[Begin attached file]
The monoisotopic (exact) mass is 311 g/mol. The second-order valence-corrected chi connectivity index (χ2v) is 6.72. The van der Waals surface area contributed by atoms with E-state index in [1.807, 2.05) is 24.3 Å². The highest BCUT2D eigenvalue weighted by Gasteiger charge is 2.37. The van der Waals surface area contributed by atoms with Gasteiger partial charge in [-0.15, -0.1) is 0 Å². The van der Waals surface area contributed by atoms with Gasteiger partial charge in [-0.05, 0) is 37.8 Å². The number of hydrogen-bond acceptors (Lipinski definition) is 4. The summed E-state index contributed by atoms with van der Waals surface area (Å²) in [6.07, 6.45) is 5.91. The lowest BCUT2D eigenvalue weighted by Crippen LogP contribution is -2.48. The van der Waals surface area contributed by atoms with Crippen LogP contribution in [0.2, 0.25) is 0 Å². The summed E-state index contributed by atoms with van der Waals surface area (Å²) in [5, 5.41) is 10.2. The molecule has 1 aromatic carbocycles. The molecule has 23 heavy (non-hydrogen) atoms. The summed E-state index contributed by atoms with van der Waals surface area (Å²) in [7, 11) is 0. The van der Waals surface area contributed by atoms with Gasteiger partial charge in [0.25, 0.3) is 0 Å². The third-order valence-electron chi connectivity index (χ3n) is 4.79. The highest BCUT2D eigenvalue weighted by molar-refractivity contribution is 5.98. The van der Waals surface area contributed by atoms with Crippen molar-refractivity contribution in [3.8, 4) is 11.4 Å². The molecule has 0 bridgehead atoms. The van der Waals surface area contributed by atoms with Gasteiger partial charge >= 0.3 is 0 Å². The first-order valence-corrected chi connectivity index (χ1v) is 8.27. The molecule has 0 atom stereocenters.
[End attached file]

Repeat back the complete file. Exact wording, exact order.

The monoisotopic (exact) mass is 311 g/mol. The second-order valence-corrected chi connectivity index (χ2v) is 6.72. The van der Waals surface area contributed by atoms with E-state index in [1.807, 2.05) is 24.3 Å². The highest BCUT2D eigenvalue weighted by Gasteiger charge is 2.37. The van der Waals surface area contributed by atoms with Gasteiger partial charge in [-0.15, -0.1) is 0 Å². The van der Waals surface area contributed by atoms with Gasteiger partial charge in [-0.05, 0) is 37.8 Å². The number of hydrogen-bond acceptors (Lipinski definition) is 4. The summed E-state index contributed by atoms with van der Waals surface area (Å²) in [6.07, 6.45) is 5.91. The lowest BCUT2D eigenvalue weighted by Crippen LogP contribution is -2.48. The van der Waals surface area contributed by atoms with Crippen LogP contribution in [0.2, 0.25) is 0 Å². The summed E-state index contributed by atoms with van der Waals surface area (Å²) in [5, 5.41) is 10.2. The molecule has 1 aromatic carbocycles. The molecule has 23 heavy (non-hydrogen) atoms. The summed E-state index contributed by atoms with van der Waals surface area (Å²) in [7, 11) is 0. The van der Waals surface area contributed by atoms with Gasteiger partial charge in [0.25, 0.3) is 0 Å². The third-order valence-electron chi connectivity index (χ3n) is 4.79. The highest BCUT2D eigenvalue weighted by molar-refractivity contribution is 5.98. The van der Waals surface area contributed by atoms with Crippen molar-refractivity contribution in [3.8, 4) is 11.4 Å². The molecule has 0 bridgehead atoms. The van der Waals surface area contributed by atoms with Gasteiger partial charge >= 0.3 is 0 Å². The first-order valence-corrected chi connectivity index (χ1v) is 8.27. The molecule has 0 atom stereocenters.